When to Keep Important Papers and When to Shred Them?

When to Keep Important Papers and When to Shred Them?

important papers
Knowing when to keep or shred important papers can be challenging. Read this article to find out which is the best option for your individual situation.

Is your home office slowly turning into a mountain of paperwork? You may be asking yourself "just how long should I keep documents?"

If you are confused on which paper records you should keep, then this article is for you. Read here to find out when to keep important papers and when you can safely shred them to protect you and your family's privacy. It's time to reclaim your life from the dreaded "mountain of paper."

Important Papers: What to Keep and How Long

Hardcopy paper files aren't always a nuisance. Some of this paper clutter can be used for future purposes such as work samples for job interviews or reconciling credit card statements.

Once they've served their purpose, you'd be wise to shred these piles of important papers when they contain sensitive information like account numbers, social security numbers or birth dates to protect yourself from identity theft.

The next time the question comes up on how long to keep important papers, keep this list below that gives a rundown on some of the common important papers we accrue in our lives and how long you should keep them.

Important Papers to Keep Short-Term (1 month - 1 year)

Store Receipts - Receipts for everyday items such as groceries, movie tickets or apparel, can usually be kept for no later than a month. These receipts will be handy a jog your memory when it comes time to reconcile them with your monthly credit card statement. Once that task is completed, you can throw them away immediately.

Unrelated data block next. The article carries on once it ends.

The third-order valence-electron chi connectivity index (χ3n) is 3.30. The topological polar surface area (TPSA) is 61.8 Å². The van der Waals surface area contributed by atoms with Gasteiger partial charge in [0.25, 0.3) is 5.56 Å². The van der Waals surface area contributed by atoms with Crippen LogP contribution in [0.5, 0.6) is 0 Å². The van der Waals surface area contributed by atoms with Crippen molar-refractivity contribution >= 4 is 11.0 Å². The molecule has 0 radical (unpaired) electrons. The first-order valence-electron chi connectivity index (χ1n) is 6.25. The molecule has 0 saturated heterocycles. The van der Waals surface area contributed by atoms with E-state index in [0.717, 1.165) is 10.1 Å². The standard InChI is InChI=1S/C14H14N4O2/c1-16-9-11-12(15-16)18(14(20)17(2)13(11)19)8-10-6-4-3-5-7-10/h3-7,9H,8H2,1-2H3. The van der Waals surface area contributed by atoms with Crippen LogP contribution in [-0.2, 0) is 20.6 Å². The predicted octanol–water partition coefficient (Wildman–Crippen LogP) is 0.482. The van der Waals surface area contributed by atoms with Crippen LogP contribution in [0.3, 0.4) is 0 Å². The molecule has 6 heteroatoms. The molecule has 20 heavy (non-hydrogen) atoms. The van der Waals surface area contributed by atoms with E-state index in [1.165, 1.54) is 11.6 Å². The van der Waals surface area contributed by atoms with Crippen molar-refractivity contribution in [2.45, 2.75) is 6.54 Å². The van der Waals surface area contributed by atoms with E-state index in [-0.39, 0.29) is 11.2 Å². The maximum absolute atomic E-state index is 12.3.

Credit Card Statements - You can safely keep credit card statements for a month or until the next billing period arrives. Paper copies of these statements can help you go back and track your purchases when your mind seems a little foggy on the details of the past transaction. Shred them immediately when the new one arrives in the mail.

Pay Stubbs - Hang onto your pay stubs for the rest of the calendar year to make sure they match what's recorded on your W-2 that arrives just before April. If the stubs and the W-2 match, you can shred the pay stubs after a year.

Important Papers to Keep Long-Term (1 year - 5+ years)

Bank Statements - Try to keep all of your bank statements for at least one calendar year. It's helpful backup information when you're ready to complete your taxes. You can also use your bank statement files to prove your income and qualify for big-ticket items like bank loans.

Retirement Plan Statements - Keep your last three years of retirement savings statements as your near your retirement age. These statements may be used to help calculate your pension and Social Security benefits.

Tax Returns - Retain your income tax filing records for at least six years. The Internal Revenue Service (IRS) can request to audit any tax returns that were filed during the last three to five years. Tax return records will also help you justify any request for an income tax credit or refund.

Next Steps

If paper clutter is invading your life, sort them into the time period categories listed above, scan them and store them on your computer hard drive or in the cloud.

Read more here about different paper shredder styles that can eliminate the paper clutter and keep you safe from identity theft.

Effective equipment and important paper retention will be your secret weapons to conquering "Mount Paper."